Puma ends sailing sponsorship as profit crumbles
FRANKFURT (Reuters) - Germany's Puma (PUMG.DE) is to stop sponsoring sailing, including teams in the Americas Cup and the Volvo Ocean races, as part of efforts to focus on sports and products that bring in the most money.
Puma, which on Thursday reported 2012 profit down 70 percent, is going through its biggest reorganization in 20 years to counter falling profits and encourage more people in the United States, Europe and China to buy its shoes and T-shirts.
The group is closing stores, cutting products and last month said it would stop sponsoring rugby, leaving the Irish rugby union team looking for new kit.
In sailing, Puma will stop sponsoring the Oracle team, current holder of the Americas Cup, after the 2013 season.
Chief Executive Franz Koch told journalists that it would take "some time" before the changes brought visible success, with sales this year expected to remain on a level with 2012's total of 3.27 billion euros ($4.4 billion).
The world's third-largest sportswear and equipment company, behind Nike and Adidas, is also undergoing a management reshuffle led by 82 percent shareholder PPR (PRTP.PA), the French luxury goods group that owns the Gucci brand.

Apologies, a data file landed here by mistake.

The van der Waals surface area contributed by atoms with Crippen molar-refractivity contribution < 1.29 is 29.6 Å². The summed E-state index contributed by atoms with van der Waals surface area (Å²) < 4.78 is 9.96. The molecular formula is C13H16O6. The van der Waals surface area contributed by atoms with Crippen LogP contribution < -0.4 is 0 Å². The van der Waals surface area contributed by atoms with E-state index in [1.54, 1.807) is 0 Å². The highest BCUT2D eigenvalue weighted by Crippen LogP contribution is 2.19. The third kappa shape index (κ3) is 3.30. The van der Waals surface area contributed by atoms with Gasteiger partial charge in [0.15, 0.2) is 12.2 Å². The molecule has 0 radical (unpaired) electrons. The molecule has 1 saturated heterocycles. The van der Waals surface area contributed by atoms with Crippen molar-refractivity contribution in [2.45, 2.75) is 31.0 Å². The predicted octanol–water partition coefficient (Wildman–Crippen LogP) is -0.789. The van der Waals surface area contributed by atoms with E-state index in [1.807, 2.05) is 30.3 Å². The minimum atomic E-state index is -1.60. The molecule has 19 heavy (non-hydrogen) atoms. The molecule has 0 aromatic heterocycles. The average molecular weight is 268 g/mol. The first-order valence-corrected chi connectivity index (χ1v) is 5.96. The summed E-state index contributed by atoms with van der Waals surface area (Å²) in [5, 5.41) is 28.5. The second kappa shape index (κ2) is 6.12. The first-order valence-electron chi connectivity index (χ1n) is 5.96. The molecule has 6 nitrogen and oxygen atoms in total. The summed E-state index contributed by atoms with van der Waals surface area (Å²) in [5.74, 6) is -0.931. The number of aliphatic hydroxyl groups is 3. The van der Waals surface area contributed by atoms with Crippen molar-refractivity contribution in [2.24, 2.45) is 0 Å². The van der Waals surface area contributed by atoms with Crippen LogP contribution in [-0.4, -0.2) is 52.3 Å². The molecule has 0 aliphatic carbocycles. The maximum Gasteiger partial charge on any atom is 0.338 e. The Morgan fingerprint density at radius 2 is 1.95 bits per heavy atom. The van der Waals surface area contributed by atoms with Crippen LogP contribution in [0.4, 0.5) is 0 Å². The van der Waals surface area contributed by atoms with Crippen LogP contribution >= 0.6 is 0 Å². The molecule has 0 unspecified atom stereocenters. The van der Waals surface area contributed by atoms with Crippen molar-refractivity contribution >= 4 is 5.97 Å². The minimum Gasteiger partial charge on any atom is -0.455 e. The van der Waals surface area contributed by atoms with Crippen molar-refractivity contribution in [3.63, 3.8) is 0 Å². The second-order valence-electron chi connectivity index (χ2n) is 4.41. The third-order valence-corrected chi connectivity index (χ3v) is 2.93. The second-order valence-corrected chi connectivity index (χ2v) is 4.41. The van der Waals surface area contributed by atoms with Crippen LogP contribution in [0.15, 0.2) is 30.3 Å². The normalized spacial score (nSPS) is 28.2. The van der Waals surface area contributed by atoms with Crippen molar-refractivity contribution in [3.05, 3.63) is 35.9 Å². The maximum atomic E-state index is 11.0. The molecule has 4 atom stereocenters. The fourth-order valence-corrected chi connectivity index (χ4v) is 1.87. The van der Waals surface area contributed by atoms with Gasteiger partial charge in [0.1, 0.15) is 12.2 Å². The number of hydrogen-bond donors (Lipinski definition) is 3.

Koch will leave the group at the end of March, after less than two years as CEO. A replacement will be announced in the coming weeks, Koch said.
Chief Financial Officer Michael Laemmermann and Chief Commercial Officer Stefano Caroti will lead the company with support from PPR's Jean-Francois Palus, who chairs the Puma supervisory board, until the CEO post is filled.
Puma swung to a fourth-quarter net loss of 42.6 million euros, against a consensus forecast for profit of 10.1 million euros in a Reuters poll.
Earnings were hit by costs of 98 million euros, related to a payout in Spain to claim back trademark rights and costs for closing its operations in Greece, Cyprus and Bulgaria. It will continue to distribute products to these countries.
Puma, which proposed cutting its dividend for 2012 to 0.5 euros from 2 euros the previous year, said it aimed for a significant improvement in net earnings in 2013.
(Reporting by Victoria Bryan; Editing by David Goodman)